How to Compare Medicare Supplement Insurance Policies

The average Medicare beneficiary must deal with a combination of increasing healthcare costs and possibly a growing number of medical needs. As of 2019, a typical couple might spend a total of almost $300,000 in medical expenses over the course of their retirement. 80% of those costs can be traced back to Medicare premiums, medical copayments and pharmacy costs and deductibles. These figures make it clear: enrolling in only Original Medicare (Parts A and B) can leave beneficiaries with significant out-of-pocket medical expenses.

This is where Medicare Supplement insurance policies, also known as Medigap plans, can help.

What Is a Medigap Plan?

No matter what plan(s) you select to provide your Medicare benefits, you can count on having out-of-pocket expenses such as copays, deductibles or coinsurance. Generally speaking, Medicare Part A provides hospital insurance benefits that cover four specific services: inpatient hospital care, skilled nursing/rehab, hospice and home care. Medicare Part B covers everything else, including outpatient medical services, doctor visits, preventative care, labs/x-rays/diagnostics and much more. Lastly, Medicare Part D provides benefits for self-administered prescription drugs, as well as some vaccinations such as shingles shots. Failure to enroll in the proper plans for your specific needs can leave you with higher out-of-pocket costs than you prefer.

Medigap policies are purchased from private insurance companies and provide coverage for the gaps in Original Medicare. To enroll in a Medigap plan, you must have active Medicare Part A and B plans. Medigap or Medicare Supplement insurance plans will assist in providing insurance coverage for out-of-pocket expenses in Medicare. These include all deductibles, copayments and coinsurance costs in Parts A and B. It’s important to note that, “Every Medigap policy must follow federal and state laws designed to protect you, and it must be clearly identified as ‘Medicare Supplement Insurance,'” according to Medicare.gov.

What Do Medigap Plans Cover?

Since 2010, all Medigap plans were standardized which allowed the offering companies to provide the same coverage for all plans (A-N). Those basic benefits include:

  • Part A: Medicare Supplement plans will provide coverage for the deductibles and copays found in Part A. For example, if hospitalized, your responsibility in 2021 would be a $1,484 deductible for days 1-60 of your hospital stay. Depending on your plan, this may or may not be covered.
  • Part B: Medicare Supplement plans will help cover the gaps in Part B, specifically, the copayments, deductibles and coinsurance associated with your benefits. Your selected plan will determine exactly how much is covered.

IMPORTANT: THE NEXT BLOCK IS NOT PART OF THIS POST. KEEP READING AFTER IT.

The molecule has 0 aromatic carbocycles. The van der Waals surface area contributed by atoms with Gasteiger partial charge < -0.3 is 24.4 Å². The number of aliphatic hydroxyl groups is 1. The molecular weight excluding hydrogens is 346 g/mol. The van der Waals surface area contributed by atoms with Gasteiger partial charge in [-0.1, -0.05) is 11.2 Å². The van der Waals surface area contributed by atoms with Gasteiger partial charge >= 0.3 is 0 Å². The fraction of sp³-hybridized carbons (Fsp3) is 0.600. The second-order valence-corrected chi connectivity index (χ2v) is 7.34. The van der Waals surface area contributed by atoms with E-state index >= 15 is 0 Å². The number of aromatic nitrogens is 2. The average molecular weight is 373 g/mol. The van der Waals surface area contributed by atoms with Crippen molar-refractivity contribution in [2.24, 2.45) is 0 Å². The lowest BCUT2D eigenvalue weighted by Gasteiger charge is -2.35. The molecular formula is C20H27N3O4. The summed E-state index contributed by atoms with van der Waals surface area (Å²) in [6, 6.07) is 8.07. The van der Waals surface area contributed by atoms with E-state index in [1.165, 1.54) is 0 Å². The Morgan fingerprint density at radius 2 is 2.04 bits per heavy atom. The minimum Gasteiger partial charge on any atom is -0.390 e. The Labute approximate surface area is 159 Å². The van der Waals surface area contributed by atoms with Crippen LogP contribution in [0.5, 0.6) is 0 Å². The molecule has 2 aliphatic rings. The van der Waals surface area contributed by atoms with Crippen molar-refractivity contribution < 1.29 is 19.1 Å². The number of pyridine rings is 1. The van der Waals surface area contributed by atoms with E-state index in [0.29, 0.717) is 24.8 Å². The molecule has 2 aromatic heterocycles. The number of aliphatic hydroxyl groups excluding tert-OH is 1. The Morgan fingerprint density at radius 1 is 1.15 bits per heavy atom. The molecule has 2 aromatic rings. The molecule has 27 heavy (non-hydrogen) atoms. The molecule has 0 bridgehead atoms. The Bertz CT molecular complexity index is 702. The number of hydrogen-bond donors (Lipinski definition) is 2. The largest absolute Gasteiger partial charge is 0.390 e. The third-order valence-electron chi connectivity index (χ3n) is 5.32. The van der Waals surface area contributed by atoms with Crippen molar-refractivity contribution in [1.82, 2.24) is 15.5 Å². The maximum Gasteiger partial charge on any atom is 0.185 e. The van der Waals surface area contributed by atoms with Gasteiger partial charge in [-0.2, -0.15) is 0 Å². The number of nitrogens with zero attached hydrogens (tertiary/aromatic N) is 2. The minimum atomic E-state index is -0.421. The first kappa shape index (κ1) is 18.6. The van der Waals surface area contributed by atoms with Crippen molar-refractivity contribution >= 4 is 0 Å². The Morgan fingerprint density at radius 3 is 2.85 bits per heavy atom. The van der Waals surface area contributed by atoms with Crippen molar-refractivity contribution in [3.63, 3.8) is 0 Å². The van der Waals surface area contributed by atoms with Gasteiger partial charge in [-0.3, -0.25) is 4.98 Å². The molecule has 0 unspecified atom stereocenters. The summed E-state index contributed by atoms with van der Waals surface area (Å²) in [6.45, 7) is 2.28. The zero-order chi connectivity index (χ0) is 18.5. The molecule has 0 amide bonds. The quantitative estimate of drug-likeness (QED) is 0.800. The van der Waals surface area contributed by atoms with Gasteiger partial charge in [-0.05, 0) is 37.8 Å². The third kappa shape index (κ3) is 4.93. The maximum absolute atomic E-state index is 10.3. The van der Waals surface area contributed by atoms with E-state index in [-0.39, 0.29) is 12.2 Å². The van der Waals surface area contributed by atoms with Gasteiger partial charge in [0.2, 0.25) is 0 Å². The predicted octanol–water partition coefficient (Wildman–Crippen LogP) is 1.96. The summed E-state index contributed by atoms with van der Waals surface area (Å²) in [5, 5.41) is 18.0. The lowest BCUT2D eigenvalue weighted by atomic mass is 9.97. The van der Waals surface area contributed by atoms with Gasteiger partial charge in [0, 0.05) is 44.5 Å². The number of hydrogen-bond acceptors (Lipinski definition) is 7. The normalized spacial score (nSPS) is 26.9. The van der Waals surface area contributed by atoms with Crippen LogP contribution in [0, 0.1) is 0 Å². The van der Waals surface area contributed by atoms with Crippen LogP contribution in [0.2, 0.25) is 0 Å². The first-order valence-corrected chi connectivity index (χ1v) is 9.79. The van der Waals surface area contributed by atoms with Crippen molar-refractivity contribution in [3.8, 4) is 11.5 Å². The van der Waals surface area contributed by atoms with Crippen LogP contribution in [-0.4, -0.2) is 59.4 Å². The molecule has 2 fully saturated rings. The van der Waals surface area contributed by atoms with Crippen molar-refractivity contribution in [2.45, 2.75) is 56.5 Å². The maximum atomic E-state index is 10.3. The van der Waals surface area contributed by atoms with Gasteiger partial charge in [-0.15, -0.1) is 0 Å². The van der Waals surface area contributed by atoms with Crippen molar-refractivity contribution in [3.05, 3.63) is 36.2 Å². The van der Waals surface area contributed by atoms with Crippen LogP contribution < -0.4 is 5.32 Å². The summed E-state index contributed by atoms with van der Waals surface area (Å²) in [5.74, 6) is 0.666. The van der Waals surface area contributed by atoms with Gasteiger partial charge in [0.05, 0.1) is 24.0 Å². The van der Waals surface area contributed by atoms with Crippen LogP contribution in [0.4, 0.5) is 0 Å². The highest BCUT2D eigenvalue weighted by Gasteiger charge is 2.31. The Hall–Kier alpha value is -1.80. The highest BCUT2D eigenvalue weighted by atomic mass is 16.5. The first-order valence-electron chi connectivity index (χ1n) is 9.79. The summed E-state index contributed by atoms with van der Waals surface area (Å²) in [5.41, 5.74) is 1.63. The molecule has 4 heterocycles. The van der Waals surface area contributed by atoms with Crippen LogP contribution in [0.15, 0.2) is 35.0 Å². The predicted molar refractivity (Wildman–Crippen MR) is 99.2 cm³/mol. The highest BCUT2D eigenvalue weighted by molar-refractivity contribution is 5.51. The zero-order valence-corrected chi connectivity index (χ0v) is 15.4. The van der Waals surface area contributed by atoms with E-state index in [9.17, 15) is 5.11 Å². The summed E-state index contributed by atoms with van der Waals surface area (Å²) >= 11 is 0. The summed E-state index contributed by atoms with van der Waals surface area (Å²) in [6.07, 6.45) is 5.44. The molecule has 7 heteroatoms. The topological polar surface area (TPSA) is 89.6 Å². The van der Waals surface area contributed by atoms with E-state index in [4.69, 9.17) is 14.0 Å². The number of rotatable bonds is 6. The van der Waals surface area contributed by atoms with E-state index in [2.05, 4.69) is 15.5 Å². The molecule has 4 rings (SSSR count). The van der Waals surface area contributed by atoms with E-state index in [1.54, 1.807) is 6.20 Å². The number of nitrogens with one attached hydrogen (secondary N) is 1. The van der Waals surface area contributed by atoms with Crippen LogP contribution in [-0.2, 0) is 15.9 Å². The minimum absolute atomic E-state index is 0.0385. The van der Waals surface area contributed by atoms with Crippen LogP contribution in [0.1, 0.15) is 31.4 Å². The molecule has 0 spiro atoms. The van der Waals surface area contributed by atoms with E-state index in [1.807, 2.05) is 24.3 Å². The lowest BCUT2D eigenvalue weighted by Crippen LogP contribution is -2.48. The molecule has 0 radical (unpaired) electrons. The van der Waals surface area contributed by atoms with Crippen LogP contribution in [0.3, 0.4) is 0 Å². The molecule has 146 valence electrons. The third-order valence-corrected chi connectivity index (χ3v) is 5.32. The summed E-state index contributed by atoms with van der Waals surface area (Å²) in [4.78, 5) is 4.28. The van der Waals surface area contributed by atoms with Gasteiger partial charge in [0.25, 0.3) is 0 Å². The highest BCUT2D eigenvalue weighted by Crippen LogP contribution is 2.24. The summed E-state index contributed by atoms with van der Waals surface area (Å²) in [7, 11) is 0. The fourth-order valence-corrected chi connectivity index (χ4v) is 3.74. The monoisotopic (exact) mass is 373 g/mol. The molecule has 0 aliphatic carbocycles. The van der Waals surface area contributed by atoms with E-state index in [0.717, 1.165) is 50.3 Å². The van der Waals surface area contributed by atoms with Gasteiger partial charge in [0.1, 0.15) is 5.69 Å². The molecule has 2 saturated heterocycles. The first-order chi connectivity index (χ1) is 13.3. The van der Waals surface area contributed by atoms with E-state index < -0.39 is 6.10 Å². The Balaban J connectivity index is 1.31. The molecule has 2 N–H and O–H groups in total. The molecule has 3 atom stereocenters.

• Additional Benefits: With Medicare Supplement insurance, you can receive up to three pints of blood free of charge, as well as $50,000 of travel insurance if you need care outside the USA.

There are dozens of companies that offer Medicare Supplement plans. While the plan benefits are standardized, it is important that you pay attention to other aspects such as premiums, rate history and other no-cost benefits, such as gym memberships and 24-hour help lines. While these extra benefits shouldn’t be the reason to enroll, adding them can improve your health and perhaps help reduce future medical expenses. Talk to a local Medicare insurance agent about your needs and the specifics of the Medicare Supplement insurance plans you’re interested in.

How to Evaluate Medicare Supplement Plan Options

Medicare Supplement plans that are currently available include Plans A, B, D, G, K, L, M, and N, which we’ll explore later. Note that as of January 1, 2020, Medicare beneficiaries can no longer purchase Medigap Plans C and F as they provided coverage for Part B deductible costs, which is no longer allowed for new Medicare enrollees. Anyone who enrolled in the Plan C and Plan F type plans (which cover the Part B deductible) prior to Jan. 1, 2020, are grandfathered in and may keep them.

Plans A, B, D, G, K, L, M and N cover the same medical benefits, but how you pay for them will vary by plan letter. When choosing a plan, enrollees should carefully consider their anticipated medical needs. It is important to identify the plan that meets your medical and financial needs. Since Medigap plans will increase in costs over time and may require medical underwriting for future changes, it is important to account for not only current medical and financial needs, but future needs as well. Under-insuring or selecting the wrong plan could result in more exposure to medical costs later.

What Will the Cost of My Medigap Plan Be?

The cost of your plan depends on your Medigap plan, Medigap insurance provider and their premium-pricing methods, which can increase over time due to inflation. The premium-pricing methods are: attained-age rated, community-rated and issue-age rated. For example, your plan may be priced via the issue-age rated method. If that is the case, your premium will be determined by your age when you enroll in the Medigap plan, and won’t increase as you age. Attained-age plans base your premium on your current age and are susceptible to change every year. Community-rated plans offer the same premium for all members, and age does not factor into it.

Choosing the Medigap plan that best suits your financial and medical needs is paramount. Understanding the various types of plan benefits and cost structures are a great way to get started with comparing potential Medicare Supplement insurance policies. Review the information above, and talk to Medicare supplement insurance agents about any questions you may have. Contact Medicare Portal today for assistance!

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